Why does Lent start on a Wednesday?


Every Liturgical Year, the Church starts the 40 day Lenten journey with the Liturgy of Ash Wednesday.

However, a question some Catholics may ask is, “Why does the Church start Lent on a Wednesday? Why not on a Sunday?

Every Sunday is an Easter Sunday (we celebrate the resurrection of Christ). Therefore we do not start Lent on Sunday. One fact that some Catholics may not be aware: Lent lasts 40 days EXCLUDING Sundays. Why? Because on Sundays, Catholics celebrate the resurrection. Every Sunday is technically Easter Sunday. Since Sunday is a day of celebration, it would not make sense to be observing a penitential tone for such day. Therefore, the start of Lent, Ash Wednesday, a day shrouded with a penitential tone and atmosphere takes place on a day that is not Sunday.

Lent is a 40 day period for us to prepare our souls for Christ’s resurrection. In the Ash Wednesday Liturgy, the Priest distributes ashes as a reminder that: “We are dust and dust we shall return” (Gen. 3:19) and that we have to “Turn away from sin and be faithful to the gospel” (Mk 1:15).

Why do we use ashes? The people of the Old Testament put ashes on them and wore clothing of sackcloth as a sign of repentance. We are now in the 21st century but we still continue to use ashes as a sign of penance in the Liturgy of Ash Wednesday. Also, in the day’s Liturgical Readings, we are reminded of the three things we have to do during Lent: Pray, fast and do almsgiving (cf Mt 6:1-6, 16-18). Jesus tries to tell us that when doing these three works, we are to leave those works to only the person and God to know. We should be doing these works to get to the reward in heaven not the rewards on earth.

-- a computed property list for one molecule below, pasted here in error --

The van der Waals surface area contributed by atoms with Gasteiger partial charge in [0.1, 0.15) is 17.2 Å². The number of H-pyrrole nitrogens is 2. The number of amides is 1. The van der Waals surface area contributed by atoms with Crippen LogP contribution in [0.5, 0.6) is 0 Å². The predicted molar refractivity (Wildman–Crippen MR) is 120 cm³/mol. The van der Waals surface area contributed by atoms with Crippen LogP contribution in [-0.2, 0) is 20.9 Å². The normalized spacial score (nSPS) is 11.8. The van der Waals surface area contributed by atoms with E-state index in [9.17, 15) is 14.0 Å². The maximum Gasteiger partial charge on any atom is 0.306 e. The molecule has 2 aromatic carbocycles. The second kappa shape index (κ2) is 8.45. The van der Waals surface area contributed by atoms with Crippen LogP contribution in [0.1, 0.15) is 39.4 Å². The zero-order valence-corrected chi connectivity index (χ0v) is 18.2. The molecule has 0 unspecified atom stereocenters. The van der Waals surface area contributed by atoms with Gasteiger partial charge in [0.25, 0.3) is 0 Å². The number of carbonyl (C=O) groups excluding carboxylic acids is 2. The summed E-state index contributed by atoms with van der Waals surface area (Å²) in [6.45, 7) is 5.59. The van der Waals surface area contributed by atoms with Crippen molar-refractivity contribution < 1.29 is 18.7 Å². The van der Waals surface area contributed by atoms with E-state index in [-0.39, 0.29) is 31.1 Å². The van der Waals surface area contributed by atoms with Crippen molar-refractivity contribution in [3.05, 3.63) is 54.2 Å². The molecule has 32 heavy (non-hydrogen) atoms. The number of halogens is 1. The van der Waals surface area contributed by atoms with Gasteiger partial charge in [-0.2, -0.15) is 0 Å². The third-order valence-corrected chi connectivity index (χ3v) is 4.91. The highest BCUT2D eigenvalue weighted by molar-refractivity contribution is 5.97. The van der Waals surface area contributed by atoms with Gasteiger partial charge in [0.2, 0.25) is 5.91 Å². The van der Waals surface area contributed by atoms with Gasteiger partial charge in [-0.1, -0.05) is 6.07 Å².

When we receive the ashes, remember that we are small but not forgotten by God. We receive ashes as a sign of humility, recognizing in front of our brothers and sisters that we are sinners.

During this Lenten season, we should pray that we may become more humble. We also pray that we may become people of charity and people justice. We pray for peace for we know that there continues to be wars around the world and persecution of Christians.


About Vincent Pham

Vincent is a humanities student of the University of Toronto’s Trinity College of the Faculty of Arts and Science. He hopes to pursue a double major in Ethics, Law and Society, and Philosophy.
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